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GAO: FDA ruling on 'morning after pill' was unusual

Agency overrode bid to relax curbs

WASHINGTON -- Former Food and Drug Administration commissioner Mark McClellan voiced strong doubts about a proposal to make the ''morning after pill" more easily accessible months before the agency overrode the advice of its staff and an expert panel and rejected the application, government investigators reported today.

The Government Accountability Office report said the apparent involvement of McClellan and other top officials was one of four unusual aspects of FDA's handling of the politically sensitive decision. The investigators reported that several key FDA officials told colleagues that the application to allow over-the-counter sales of the emergency contraceptive would be rejected months before the decision was announced.

The proposal for nonprescription sales of the ''Plan B" contraceptive was actively supported by FDA staff and by a joint advisory panel of experts, and the decision caused considerable internal dissent.

In a letter responding to a GAO request for information, McClellan noted that the decision to reject the Plan B application was made after he left FDA to run the Centers for Medicare and Medicaid Services, and said his actions had been ''consistent with his usual practices."

The report's finding that McClellan may have played a major, early role in forming FDA policy on the issue provoked an immediate and angry response from some Democrats.

In a letter to Health and Human Services Secretary Mike Leavitt, US Representatives Henry Waxman, a California Democrat, and John Dingell, a Michigan Democrat, said the GAO was unable to fully understand McClellan's role because he would not speak with the investigators and because the agency provided no documents reflecting his communications with other officials. The FDA told the investigators that e-mails to and from McClellan had been deleted and that written memos were routinely destroyed.

Raising the possibility that the practice was a violation of federal record-keeping law, the lawmakers wrote: ''This potential violation of records management laws and regulations is not a mere technicality. On the contrary, as the Plan B decision makes clear, retaining the documents of the agency head is essential for the transparent operation of government."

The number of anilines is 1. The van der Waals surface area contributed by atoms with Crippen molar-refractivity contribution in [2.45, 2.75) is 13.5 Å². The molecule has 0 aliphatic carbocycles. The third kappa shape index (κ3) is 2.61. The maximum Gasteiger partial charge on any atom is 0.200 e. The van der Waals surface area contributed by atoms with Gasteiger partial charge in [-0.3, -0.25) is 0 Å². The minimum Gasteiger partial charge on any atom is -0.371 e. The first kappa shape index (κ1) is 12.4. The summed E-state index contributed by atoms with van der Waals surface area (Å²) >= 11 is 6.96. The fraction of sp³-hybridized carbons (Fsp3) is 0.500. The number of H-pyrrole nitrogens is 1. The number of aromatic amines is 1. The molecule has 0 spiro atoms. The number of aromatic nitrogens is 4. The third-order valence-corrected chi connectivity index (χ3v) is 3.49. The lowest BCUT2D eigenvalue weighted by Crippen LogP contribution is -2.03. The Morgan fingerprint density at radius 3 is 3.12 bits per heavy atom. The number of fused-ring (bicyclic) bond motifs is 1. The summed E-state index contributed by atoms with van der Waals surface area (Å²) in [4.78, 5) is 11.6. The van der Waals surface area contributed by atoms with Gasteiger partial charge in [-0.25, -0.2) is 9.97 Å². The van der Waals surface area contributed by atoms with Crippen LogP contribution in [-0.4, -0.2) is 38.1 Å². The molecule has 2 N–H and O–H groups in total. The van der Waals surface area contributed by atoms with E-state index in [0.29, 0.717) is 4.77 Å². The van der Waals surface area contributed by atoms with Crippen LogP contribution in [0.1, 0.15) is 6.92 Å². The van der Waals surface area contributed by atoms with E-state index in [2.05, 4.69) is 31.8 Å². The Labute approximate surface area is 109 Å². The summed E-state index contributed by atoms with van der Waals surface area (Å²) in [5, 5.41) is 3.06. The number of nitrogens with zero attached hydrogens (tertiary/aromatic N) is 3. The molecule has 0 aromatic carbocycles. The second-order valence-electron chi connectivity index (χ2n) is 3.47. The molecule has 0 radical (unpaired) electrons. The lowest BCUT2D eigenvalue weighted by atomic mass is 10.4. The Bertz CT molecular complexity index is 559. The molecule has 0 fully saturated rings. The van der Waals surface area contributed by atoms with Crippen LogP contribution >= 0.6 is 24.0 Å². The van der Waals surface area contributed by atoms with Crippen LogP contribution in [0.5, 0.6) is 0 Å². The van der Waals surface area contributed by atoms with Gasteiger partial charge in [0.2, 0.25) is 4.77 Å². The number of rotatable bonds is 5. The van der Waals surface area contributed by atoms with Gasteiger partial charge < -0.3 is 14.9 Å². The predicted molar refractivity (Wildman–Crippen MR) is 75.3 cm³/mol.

Plan B, manufactured by Barr Laboratories, is an emergency contraceptive that can prevent pregnancy if taken within 72 hours of unprotected sex. The drug was approved by the FDA in 1999 as a prescription medication, but advocates say the time needed to get a doctor's appointment and prescription often makes emergency contraception far less effective.

The bid to make the drug available over-the-counter was opposed by some conservatives, including almost 50 members of Congress who wrote a letter to President Bush asking him to ensure that the application was rejected.

Many proponents of easier access to Plan B charge that political considerations had intruded into the FDA decision-making, which is by law supposed to be based solely on scientific evidence.

The key findings of the GAO report were that the FDA did not employ its usual procedures and scientific standards in weighing the Plan B application. GAO investigator Marcia Crosse said it was unusual for top FDA officials to get actively involved. The decision to reject the application was signed by Steven Galson, the senior officer of the Center for Drug Evaluation and Research, because lower-ranking officials disagreed with his conclusion.

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